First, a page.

“You have a message waiting for you, Emilia,” The hab’s AI spoke.
“Read it,” she responded in an exasperated tone. There was no such thing as a break, it seemed.
“Mail to Emilia Dallocort, from Elsebeth Rhiannon.” The AI obliged, subsequently altering its audio to imitate the voice of the sender. “Captain Dallocort, I have sent you a corporation invitation. There will be a wall of text, please read it. Welcome to the show.”
Emilia abruptly sat up and snatched a nearby holo-tablet from the coffee table. She swiped to open the mail and read the message again with her own eyes. A smile slowly spread across her face. Pressure bubbled up in Emilia’s lungs and she grabbed a pillow, squeezed it against her chest, and let out a delighted scream. Her application had been accepted! She was going to be a Rough Rider and fly with Electus Matari!
Emilia let her head fall back against the couch cushions, staring up at the ceiling. She sat there for several seconds, just relishing in the buzz of dopamine that filled her brain, imagining what it would be like flying in a fleet with them. Her gray-blue eyes shifted back and forth, as if she could see herself there, disabling pirate cruisers and protecting merchant vessels from raids and blockades.
Emilia sat up, looking back down at the holo-tablet she held while continuing to hug the pillow with her body. She opened her neocomm, pulled up the corporation invite, and then just sat there for a moment while staring at it. It’s actually happening. She was graduated as a capsuleer as of last month, and now, finally, she was beginning to walk on her own two feet. After five long years, this was her first step towards, well… everything. Reaching up with one hand, she tapped the accept button without further hesitation. The invitation disappeared. The tablet chimed a ding as SoERR’s automated introduction mail arrived in her inbox, and Emilia set the tablet back onto the table. It was official. She was now a member of Electus Matari.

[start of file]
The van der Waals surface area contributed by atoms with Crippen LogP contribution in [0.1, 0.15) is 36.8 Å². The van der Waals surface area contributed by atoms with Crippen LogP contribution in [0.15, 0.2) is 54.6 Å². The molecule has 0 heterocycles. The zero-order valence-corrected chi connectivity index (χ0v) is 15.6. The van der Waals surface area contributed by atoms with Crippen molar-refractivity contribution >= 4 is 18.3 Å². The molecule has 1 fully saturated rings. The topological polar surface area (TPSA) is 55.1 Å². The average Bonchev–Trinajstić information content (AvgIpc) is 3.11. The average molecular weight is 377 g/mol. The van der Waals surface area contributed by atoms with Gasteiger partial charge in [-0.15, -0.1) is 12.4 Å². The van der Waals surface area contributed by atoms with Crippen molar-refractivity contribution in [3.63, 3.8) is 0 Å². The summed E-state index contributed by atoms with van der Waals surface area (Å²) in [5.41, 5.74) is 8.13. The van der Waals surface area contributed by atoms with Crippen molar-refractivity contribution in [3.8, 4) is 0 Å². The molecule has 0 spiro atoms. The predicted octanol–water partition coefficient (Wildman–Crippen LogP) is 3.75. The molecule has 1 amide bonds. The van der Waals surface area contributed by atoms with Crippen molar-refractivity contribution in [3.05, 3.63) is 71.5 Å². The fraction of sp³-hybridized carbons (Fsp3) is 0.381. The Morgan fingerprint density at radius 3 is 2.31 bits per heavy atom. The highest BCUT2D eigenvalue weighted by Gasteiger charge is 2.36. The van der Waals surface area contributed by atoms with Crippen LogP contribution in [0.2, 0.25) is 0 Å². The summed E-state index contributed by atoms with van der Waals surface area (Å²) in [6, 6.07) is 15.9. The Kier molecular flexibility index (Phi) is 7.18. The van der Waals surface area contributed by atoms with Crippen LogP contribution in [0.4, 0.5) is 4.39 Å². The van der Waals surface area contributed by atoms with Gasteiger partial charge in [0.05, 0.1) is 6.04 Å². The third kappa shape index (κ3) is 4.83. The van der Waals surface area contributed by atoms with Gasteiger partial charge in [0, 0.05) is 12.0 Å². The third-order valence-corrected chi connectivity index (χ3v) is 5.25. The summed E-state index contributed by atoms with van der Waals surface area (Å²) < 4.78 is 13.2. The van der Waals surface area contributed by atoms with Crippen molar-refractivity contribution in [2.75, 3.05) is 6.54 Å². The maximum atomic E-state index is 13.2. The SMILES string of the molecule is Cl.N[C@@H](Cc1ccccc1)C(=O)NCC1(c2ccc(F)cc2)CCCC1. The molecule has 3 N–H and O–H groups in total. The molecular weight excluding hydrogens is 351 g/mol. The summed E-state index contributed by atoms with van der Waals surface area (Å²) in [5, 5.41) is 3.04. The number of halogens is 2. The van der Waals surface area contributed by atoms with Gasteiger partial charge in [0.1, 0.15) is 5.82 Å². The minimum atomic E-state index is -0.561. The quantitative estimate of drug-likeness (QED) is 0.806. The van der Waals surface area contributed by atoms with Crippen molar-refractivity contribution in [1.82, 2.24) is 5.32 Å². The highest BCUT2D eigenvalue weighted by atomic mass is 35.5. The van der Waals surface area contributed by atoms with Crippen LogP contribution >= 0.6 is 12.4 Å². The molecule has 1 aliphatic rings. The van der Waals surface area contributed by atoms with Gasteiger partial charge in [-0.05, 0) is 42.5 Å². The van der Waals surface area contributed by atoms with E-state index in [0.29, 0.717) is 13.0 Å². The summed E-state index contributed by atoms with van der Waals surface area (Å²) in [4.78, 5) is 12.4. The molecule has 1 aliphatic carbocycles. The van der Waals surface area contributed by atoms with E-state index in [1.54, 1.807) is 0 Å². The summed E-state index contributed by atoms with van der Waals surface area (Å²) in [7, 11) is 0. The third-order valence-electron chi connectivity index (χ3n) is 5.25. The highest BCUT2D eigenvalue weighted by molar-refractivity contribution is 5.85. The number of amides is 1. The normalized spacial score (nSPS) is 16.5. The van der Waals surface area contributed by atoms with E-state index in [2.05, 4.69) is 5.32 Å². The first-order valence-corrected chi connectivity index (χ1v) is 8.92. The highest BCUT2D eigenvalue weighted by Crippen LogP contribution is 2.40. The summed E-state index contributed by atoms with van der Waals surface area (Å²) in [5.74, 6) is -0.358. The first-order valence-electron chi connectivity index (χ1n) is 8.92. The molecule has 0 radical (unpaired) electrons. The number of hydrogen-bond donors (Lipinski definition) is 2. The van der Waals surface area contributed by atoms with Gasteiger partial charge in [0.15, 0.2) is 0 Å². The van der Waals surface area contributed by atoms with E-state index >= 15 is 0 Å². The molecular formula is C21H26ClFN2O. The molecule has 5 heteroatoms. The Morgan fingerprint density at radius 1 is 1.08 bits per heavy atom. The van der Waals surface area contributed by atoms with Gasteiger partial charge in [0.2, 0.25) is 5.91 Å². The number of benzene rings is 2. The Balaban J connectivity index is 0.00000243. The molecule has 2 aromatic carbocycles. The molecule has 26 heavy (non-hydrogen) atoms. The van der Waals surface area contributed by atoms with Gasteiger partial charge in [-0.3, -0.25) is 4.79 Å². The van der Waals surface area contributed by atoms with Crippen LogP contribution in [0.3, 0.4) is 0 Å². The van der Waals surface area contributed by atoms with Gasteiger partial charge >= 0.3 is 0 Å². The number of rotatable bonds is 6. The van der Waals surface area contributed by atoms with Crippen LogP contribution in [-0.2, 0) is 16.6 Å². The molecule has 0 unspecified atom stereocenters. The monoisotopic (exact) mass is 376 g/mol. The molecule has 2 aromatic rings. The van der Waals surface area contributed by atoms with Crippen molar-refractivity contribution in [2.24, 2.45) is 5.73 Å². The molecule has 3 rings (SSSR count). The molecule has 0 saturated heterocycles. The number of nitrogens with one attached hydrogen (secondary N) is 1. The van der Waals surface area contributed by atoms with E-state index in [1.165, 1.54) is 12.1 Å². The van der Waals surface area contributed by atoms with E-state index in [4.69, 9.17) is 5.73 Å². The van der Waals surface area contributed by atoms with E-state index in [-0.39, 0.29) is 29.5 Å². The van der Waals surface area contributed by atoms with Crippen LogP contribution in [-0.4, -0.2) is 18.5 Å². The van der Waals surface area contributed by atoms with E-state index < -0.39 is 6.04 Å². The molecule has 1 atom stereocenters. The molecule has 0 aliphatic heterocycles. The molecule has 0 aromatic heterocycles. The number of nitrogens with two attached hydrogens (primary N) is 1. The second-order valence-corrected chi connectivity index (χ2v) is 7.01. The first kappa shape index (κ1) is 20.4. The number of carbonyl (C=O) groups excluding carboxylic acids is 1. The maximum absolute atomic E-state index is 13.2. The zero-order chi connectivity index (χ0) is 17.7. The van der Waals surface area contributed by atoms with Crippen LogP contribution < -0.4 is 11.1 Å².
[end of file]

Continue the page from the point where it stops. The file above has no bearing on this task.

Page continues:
Over the next several hours, Emilia prepared. There was a lot for her to do. The Rough Riders had their headquarters stationed in Thera, a hub in wormhole space that the Sisters of Eve maintained and operated from. Their war staging HQ was in Pator, however, and the latter was where Emilia would be moving to. She had several frigates plus a load of random junk that needed to get there, which required preparation, and she had to let Danki know of these plans as well. She would be leaving tomorrow. Emilia had told him about the application during training today, but now that she was an official member, it was time to go. The departure was a little abrupt, and she felt bad about that, but this had been decided upon long beforehand. As soon as she was able, she would be off, and Danki was well aware of this fact.